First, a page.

I bet if the exhibited the worst of this stuff in Tacheles or Prenzlauer Berg, it would look like Rembrandt next to that awful hipster kitch.
15:32 February 29, 2012 by catjones
All Art is propaganda.
16:16 February 29, 2012 by Tanskalainen
Burn it or send it to Putin.
16:35 February 29, 2012 by Wise Up!
Keep it together with the Third Reich art.....better yet , hold an "Entartete Kunst' exhibit! LOL!!!
18:59 February 29, 2012 by Englishted
To all those calling for it to be burnt because you don't agree with it's message ,remember there is a saying about burning books (google if you don't know it.).

And it is history for good or bad ,would you pull down the great wall of China because the builder was a dictator who allowed thousands to die in forced labour to build it ?,

Also remember the Taliban blowing up the U.N. site of the Buddhas,sometimes it is better to think before you write.
22:02 February 29, 2012 by Navigator_B
This is all part of German culture whether people like it or not, just like the Berlin Wall. Germans rushed to demolish the wall because of what it was used for, but they also destroyed a huge tourist attraction and a reminder of their unique history.
02:13 March 1, 2012 by Tanskalainen
Englished@ You are wrong. I could care less about its "message". It is an unsellable waste of canvas and paint. If you could sell it somewhere please do so.
08:33 March 1, 2012 by Englishted
@Tanskalainen

So I can assume you have seen them all have you?

Also if you see some of the rubbish at the Turner prize then these are class.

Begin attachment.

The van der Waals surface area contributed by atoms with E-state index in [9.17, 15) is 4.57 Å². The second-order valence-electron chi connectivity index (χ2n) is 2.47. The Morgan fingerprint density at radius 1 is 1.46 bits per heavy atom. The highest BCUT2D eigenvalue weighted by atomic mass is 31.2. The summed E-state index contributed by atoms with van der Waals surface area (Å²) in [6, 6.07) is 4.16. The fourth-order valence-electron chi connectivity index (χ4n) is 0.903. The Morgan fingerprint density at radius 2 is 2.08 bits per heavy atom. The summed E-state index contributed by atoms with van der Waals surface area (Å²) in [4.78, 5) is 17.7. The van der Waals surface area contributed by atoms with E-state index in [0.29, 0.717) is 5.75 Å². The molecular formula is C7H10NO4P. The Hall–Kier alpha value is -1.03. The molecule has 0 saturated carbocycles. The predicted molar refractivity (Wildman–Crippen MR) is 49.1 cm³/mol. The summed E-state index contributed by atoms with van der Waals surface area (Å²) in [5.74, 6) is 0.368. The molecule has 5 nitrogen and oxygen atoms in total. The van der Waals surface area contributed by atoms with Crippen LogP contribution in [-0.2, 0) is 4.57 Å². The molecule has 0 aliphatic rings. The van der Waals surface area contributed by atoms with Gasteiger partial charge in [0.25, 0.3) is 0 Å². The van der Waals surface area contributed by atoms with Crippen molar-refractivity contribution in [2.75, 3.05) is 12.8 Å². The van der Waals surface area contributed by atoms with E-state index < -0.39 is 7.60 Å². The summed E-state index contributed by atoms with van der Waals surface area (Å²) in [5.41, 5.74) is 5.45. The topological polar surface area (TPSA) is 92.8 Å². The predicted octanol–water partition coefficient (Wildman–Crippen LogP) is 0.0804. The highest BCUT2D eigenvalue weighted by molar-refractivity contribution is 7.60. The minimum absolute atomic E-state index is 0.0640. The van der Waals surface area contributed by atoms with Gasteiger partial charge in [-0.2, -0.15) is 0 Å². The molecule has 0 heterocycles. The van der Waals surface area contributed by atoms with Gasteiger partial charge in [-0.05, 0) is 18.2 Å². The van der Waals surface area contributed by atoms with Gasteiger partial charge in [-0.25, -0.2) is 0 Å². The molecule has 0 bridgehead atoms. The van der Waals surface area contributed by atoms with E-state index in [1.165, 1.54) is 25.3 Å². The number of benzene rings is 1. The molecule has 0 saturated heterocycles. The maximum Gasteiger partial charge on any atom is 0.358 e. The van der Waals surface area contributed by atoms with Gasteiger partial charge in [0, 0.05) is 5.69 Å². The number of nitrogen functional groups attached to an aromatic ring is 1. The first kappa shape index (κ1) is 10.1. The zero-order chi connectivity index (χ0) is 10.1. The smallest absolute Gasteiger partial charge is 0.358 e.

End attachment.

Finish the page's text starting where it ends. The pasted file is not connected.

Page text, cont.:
To destroy something just because YOU don't like it is crass in the extreme.
11:06 March 1, 2012 by derExDeutsche
Keep it? Where is all the Nazi Art then?
18:08 March 2, 2012 by ShadowWing15
Not everything from a troubled time is propaganda. Art was and always has been a form of expressing yourself and to all of those who say we should burn it, what is /your/ sense of art? What do you believe is real art? Is it only the things you like to see? Propaganda is something used to sway peoples opinions to support one side against another, is that really was this art does to people now. Am I going to see it and suddenly become a communist? Do not let this wonderful and remarkable warehouse full of history die with the place it came from. Sure the past has had it's ups and downs but we don't forget it because we simply want to. We learn from it and prevent things like that in the future. Do you know why we have so many holocaust museums in the world? So we can learn from them! Prevent any futures that are like that. This art may be a controversial subject but it is something that we must keep.
21:26 March 2, 2012 by MikeJarosz
Preserve it in some dusty warehouse. We do not have the eyes our grandchildren will have. No matter how difficult it is for us to understand, a century from now people will see this as the art of the time, and may even like it. Bach went out of fashion and was forgotten. Mendelssohn only rediscovered him decades later.

I have the collection of Chinese Propaganda Posters published by Taschen. They are so bad, they're good!

I grew up in 50's America. We eventually discarded all our household furnishings as junk. Today, they have been rechristened "Midcentury Modern", and I can't afford to buy them back. The people buying it are an age that never lived with it.

Grandchildren have better vision than their großeltern!!!
23:02 March 2, 2012 by soros
The Nazi art was confiscated by the American army and is in storage in the USA. It ought to be exhibited along with the East German stuff as it all would provide some insights into totalitarian culture. A grand exhibit outside Germany might be best, though, given the sensitivities involved. Let's have it in Switzerland.
18:03 March 3, 2012 by McNair Kaserne
23:02 March 2, 2012 by soros

"The Nazi art was confiscated by the American army and is in storage in the USA."

Really? Where is it?